Talk:Nielsen–Thurston classification

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Bers proof[edit]

The current dynamical discussion is not clear. If/when I have time I'll rewrite it to reflect Bers' proof of Thurston's theorem. This note is just a self-reminder/invitation for somebody else to do the work. Sam nead 21:43, 17 September 2006 (UTC)

Name of page[edit]

I doubt this is a standard name for the theorem. I've generally seen it referred to as the classification of surface automorphisms, sometimes the Nielsen-Thurston classification of... etc. If I referred to Thurston's classification theorem in a talk, I would get a lot of puzzled looks, I'm sure. -- 21:50, 25 August 2005 (UTC)

When the result was first explained to me, it was referred to as Thustson's classification theorem with the surface homeomorphism part implicit from the conversation. So that is what I have tended to use. That same person has referred to the result in print as Thustson's classification theorem of surface homeomorphisms. I checked Mathematical Review and the expression Thurston's classification theorem shows up in 11 reviews and Thurston's classification of surface ... shows up 12 times. Nielsen's name shows up with Thurston's in a few reviews. Maybe we should avoid the ellipsis and change the article to Thustson's classification theorem for surface homeomorphisms. XaosBits 03:36, 26 August 2005 (UTC)
Hi, sorry, I was logged out when I wrote the above comment. Anyway, I wonder how you did this search. When I searched Math Reviews (via MathSciNet), I did get 11 hits for "Thurston's classification theorem", but not as a single phrase, e.g. one review explicitly called it the Nielsen-Thurston classification (the word "theorem" was elsewhere in the review...). Another mentioned "Thurston's classification theorem for isotopy classes of surface homeomorphisms", not just the title of this article per se. As much as half of them or so refer to the Nielsen-Thurston classification theorem. Anyway, I get 19 hits for Nielsen-Thurston classification, and when I checked (correctly I believe), that showed up as a phrase. None of the reviews I found refer to it just as "Thurston's classification theorem", which was (and is still) my contention. --C S 00:38, 31 October 2005 (UTC)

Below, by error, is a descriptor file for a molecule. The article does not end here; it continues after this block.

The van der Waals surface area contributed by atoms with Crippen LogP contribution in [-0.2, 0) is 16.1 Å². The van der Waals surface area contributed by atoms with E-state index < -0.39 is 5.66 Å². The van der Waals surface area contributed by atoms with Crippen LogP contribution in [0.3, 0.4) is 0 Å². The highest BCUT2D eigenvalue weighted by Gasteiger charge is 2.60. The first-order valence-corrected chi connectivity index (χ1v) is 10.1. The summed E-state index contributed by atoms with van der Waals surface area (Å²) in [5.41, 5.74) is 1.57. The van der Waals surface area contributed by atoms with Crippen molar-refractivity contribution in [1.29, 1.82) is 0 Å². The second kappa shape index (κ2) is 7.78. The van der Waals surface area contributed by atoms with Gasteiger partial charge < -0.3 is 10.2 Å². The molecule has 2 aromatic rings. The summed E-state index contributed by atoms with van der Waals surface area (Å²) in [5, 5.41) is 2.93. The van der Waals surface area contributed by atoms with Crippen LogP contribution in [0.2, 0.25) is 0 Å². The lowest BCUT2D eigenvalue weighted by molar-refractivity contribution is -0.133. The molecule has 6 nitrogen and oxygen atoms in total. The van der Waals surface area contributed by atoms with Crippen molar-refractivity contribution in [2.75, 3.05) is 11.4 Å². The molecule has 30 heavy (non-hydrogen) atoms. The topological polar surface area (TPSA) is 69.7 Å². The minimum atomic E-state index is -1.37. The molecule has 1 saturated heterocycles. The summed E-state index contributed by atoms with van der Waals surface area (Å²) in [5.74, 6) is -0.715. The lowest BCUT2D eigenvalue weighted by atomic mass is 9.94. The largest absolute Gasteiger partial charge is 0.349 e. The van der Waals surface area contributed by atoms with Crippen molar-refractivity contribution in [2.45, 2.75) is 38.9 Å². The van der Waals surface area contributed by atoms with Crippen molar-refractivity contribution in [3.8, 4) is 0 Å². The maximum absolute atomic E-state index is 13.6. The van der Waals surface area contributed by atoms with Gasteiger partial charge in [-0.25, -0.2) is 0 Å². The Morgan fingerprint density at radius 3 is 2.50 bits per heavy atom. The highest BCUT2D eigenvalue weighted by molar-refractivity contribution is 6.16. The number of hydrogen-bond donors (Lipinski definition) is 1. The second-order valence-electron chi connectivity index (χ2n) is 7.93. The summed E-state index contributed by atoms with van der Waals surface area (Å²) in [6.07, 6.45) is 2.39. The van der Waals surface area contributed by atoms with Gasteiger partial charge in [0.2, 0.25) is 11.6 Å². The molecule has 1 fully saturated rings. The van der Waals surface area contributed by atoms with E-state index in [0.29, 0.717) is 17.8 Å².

You think the name would generate puzzled looks? I suppose I would call it "Thurston's classification of surface homeomorphisms" if I were giving a talk or writing a new wiki article, but I would know what someone meant if they just said "Thurston's classification theorem". Also note that Thurston has a paper on these matters called "New proofs of some results of Nielsen", and the MathSciNet review for that paper begins: